Wednesday, July 27, 2005

The complicated calculus of parking in London Ontario

Parking woes in crumbling downtown London? Council votes to build an overpass in the east end of the city and hire a consultant instead of building a parking lot downtown.

The city is preparing to hire a consultant to study London's parking woes in the core area.

That includes making a case for a 500- to 1,000-stall parking garage that could ease what some say is a critical shortage of long-term parking spaces.

There are about 13,000 parking spaces downtown and 25,000 employees, according to MainStreet London. Business owners often complain their staff have nowhere to park.

A working group of city council members and staff has met twice over the last month.

A request for proposals from consultants is being prepared and is expected to be issued in the coming weeks, with a final report expected in the fall at a cost of up to $30,000.

Deputy Mayor Tom Gosnell, who chairs the working group, said he's convinced there's a need. "We want to make sure we get it right and that it's a smart investment."
Here's a breakdown of what Londoners are getting for their $30,000:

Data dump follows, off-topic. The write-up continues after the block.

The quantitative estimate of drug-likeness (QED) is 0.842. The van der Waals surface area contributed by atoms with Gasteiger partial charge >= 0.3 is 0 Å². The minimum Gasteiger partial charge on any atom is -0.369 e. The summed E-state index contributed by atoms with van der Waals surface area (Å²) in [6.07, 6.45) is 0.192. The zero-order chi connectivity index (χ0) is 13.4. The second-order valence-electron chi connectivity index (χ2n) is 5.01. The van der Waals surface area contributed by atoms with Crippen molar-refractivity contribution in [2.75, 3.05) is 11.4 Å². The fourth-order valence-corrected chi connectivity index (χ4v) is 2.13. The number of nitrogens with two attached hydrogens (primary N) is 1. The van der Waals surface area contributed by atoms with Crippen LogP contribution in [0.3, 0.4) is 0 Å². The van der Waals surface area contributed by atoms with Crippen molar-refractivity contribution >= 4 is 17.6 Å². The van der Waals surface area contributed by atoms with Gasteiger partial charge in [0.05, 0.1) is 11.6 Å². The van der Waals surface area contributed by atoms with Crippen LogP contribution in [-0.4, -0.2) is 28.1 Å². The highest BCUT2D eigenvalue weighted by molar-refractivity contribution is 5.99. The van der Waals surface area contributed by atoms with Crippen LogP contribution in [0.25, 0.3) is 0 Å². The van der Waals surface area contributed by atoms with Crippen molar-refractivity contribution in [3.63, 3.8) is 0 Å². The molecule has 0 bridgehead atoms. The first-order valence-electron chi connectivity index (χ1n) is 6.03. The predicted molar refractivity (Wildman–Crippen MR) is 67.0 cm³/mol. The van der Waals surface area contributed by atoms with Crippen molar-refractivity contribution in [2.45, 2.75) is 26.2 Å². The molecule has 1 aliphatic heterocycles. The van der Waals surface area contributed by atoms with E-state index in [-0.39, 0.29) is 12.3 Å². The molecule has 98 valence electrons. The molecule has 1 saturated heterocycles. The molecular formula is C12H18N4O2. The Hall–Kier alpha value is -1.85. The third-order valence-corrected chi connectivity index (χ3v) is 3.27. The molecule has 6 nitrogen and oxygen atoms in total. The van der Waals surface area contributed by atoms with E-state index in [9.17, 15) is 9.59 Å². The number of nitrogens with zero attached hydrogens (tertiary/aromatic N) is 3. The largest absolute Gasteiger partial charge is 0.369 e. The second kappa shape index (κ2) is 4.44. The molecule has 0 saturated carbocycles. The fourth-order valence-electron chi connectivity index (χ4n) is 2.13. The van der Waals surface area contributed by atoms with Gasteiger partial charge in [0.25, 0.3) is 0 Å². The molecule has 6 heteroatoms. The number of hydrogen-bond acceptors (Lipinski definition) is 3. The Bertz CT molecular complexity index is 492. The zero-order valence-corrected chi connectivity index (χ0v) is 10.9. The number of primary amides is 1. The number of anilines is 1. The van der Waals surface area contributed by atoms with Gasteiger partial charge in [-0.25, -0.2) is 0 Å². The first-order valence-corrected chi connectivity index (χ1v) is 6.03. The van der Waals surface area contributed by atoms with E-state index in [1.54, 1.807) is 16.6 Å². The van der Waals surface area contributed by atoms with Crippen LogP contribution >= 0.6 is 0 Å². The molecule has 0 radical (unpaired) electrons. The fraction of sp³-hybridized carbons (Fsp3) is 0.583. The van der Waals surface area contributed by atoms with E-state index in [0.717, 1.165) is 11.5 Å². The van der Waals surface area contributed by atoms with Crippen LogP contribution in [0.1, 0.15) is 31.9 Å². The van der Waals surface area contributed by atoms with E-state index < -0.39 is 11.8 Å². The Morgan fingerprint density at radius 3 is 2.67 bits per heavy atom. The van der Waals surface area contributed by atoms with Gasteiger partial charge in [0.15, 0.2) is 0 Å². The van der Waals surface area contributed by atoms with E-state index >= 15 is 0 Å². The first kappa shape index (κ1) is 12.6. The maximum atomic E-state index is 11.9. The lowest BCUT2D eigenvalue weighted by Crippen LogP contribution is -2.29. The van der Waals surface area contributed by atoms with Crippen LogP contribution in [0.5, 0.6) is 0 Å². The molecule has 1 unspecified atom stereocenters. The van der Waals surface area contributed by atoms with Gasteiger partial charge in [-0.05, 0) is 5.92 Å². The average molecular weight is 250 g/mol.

The consultant will examine:

- Availability of day and night parking in specific areas of the core;

- Whether attraction of new business to the core is affected by the amount of parking;

- The best locations for a new parking facility based on the need and number of stalls.

- Prepare a business case for a 500- to 1,000-stall parking garage, the costs to build and operate it and the investment return it would give the city.
Once again, I wonder what council and existing city staff are getting paid to do? Apparently, it is to hire consultants and eat free food. I have an idea, I offer my advice for free, and it only took me one minute to come up with it: demolish the JLC, along with city hall to make room for more parking lots.

Council's dithering on the issue has sparked the ire of Shmuel Farhi, one of the biggest developers in the city who also happens to own a lot of valuable property in the downtown core. Farhi is threatening to move out or even *gasp* destroy heritage buildings:
"What else do we need to do to convince city council of the need for parking? Why waste the taxpayers' money on a study?" Farhi said.

Farhi owns 1.2 million square feet of space in the core, but has only 500 parking spaces for tenants, about 10 per cent of the spaces required to lease the space.

Almost a year ago, Farhi asked the city to rent him 40 to 45 spaces at a city lot on Queens Avenue between Clarence and Richmond streets.

Farhi said he needs the reserved spaces to lease nearby office space. But the city has so far resisted, arguing there are other landlords in need of parking.

"I don't want the spaces for free and I'm all for giving spaces to other people," Farhi said. "I'll pay full market value so I can bring more people to the downtown."

[..] Farhi has said if more parking spaces aren't created soon, he'll have no choice but to board up or demolish heritage buildings.